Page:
Half Scottish, Half Japanese. Tempura Mars bar?

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I began writing this blog in October 2010 as a new father documenting food in his family. Before I knew it, I was in the final of MasterChef 2012. Now cooking is no longer just a hobby.

Sunday, 5 June 2011

Clear gazpacho

Jemma and I took Hector on his first trip abroad to Mallorca, to attend the wedding of Laura and Ralph, in the picturesque town of Deia. It was a busy half time flight and Hector behaved well. Sadly, although we were lucky enough to stay in the Nock family's beautiful Finca in the neighbouring village of Fornalutz, it was the worst night's sleep either of us have had since Hector was born. He struggled to cope with the heat and was up through the night, too uncomfortable to sleep.

We perked up in the morning with freshly squeezed local oranges, black coffee and ensaimadas - a Mallorcan breakfast pastry. A few hours later, we were enjoying fresh lemonade (large, local lemons with thick, fragrant and unwaxed skins), gazpacho and Spanish cured meats. Jemma isn't a big fan of chilled soups, but has come round to gazpacho, with the rich umami of ripe tomatoes, the sweetness of red peppers, refreshing cucumbers and the spiciness of raw garlic.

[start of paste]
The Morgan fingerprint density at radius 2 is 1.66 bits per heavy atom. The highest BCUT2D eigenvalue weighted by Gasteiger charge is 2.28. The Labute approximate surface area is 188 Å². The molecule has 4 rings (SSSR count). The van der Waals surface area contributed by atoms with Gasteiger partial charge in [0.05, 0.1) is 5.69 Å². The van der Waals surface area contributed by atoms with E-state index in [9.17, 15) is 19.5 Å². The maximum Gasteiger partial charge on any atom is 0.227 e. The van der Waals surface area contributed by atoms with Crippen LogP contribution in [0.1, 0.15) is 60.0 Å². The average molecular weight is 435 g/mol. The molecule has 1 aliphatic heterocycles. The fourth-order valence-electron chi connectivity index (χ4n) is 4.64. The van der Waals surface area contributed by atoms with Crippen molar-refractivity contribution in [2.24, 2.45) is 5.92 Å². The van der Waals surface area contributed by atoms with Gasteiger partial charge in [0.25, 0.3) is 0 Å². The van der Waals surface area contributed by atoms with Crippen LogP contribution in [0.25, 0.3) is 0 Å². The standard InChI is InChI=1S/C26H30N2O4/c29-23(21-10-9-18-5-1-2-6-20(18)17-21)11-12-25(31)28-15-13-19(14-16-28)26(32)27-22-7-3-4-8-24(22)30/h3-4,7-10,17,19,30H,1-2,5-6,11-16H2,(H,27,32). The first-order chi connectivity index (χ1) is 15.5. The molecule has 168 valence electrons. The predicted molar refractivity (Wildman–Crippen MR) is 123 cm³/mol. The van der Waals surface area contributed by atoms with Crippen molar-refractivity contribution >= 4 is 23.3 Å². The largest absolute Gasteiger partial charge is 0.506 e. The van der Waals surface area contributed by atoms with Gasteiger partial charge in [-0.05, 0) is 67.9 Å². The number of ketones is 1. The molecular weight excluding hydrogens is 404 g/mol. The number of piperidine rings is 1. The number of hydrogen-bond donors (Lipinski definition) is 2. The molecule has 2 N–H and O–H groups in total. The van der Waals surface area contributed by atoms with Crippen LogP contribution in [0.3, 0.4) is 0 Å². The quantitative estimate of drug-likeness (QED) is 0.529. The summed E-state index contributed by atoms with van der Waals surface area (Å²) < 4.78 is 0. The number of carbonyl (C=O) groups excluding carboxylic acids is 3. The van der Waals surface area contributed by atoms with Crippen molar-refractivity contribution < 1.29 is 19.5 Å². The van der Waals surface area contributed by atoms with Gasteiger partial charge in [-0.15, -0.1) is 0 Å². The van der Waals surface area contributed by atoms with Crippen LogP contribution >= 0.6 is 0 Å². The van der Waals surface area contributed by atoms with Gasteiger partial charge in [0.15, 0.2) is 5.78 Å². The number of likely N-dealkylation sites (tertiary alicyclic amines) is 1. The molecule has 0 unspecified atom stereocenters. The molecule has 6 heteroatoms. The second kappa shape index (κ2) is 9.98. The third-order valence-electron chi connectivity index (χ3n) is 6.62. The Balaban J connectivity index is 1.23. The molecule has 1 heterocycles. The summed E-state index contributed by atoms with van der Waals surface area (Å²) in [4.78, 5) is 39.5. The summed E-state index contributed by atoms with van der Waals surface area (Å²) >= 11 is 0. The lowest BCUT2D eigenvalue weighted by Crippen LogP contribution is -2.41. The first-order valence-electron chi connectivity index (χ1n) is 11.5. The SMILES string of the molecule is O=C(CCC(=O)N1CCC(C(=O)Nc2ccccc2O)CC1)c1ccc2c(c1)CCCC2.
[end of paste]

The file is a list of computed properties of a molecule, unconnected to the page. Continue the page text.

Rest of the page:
Coincidentally, the night before we departed for Mallorca, we hosted a dinner party, at which we served a type of clear gazpacho. It came from a Raymond Blanc recipe for tomato essence, which he uses to make a colourless tomato risotto. I wasn't sure what I was going to make with it, but I'd also seen it served with pickled cucumbers and sea trout tartare at Medlar restaurant. I loved the tomato taste without the coarse texture of the tomato pulp and decided to serve it on its own as a chilled, clear tomato soup.

The secret to getting just the clear tomato juice is to let it hang in a muslin - I made the mistake of squeezing the pulp through the bag. This yielded more liquor, but also the cloudiness and colour of the tomatoes. I was able to salvage it by letting the heavier red pulp sink and skim off the colourless liquid with a turkey baster. I kept the red liquid, added some more tabasco and heated it with a couple of leaves of gelatine to make a tomato jelly. I cut this into cubes and served it in the soup, along with diced, de-seeded cucumber, shredded basil leaves, chive oil and purple chive flowers.

Ingredients - serves 4
1 kg cherry tomatoes
1 stick celery, chopped
1/2 small onion, finely chopped
1 clove garlic, sliced
1/2 sprig thyme leaves
5 basil leaves
1 teaspoon salt
3 drops tabasco or large pinch of cayenne pepper

1. Halve or quarter the tomatoes straight into a food processor or smoothie jug.
2. Add the rest of the ingredients and pulse three times, for 2 seconds.
3. Leave the ingredients to infuse in the refrigerator for up to 3 hours.
4. Place the tomato mix in a sieve lined with muslin or cheese cloth.
5. Leave over a pan for several hours to collect the tomato water. Do not squeeze!
6. The water collected should be clear.
7. If you squeeze rthe muslin bag, you can use the red juice to make a tomato jelly.
8. Simmer the pulp with some water and sieve it to make a passata by removing the skins and seeds.
9. You can also turn the passata into a tomato soup by adding red lentils and chicken stock.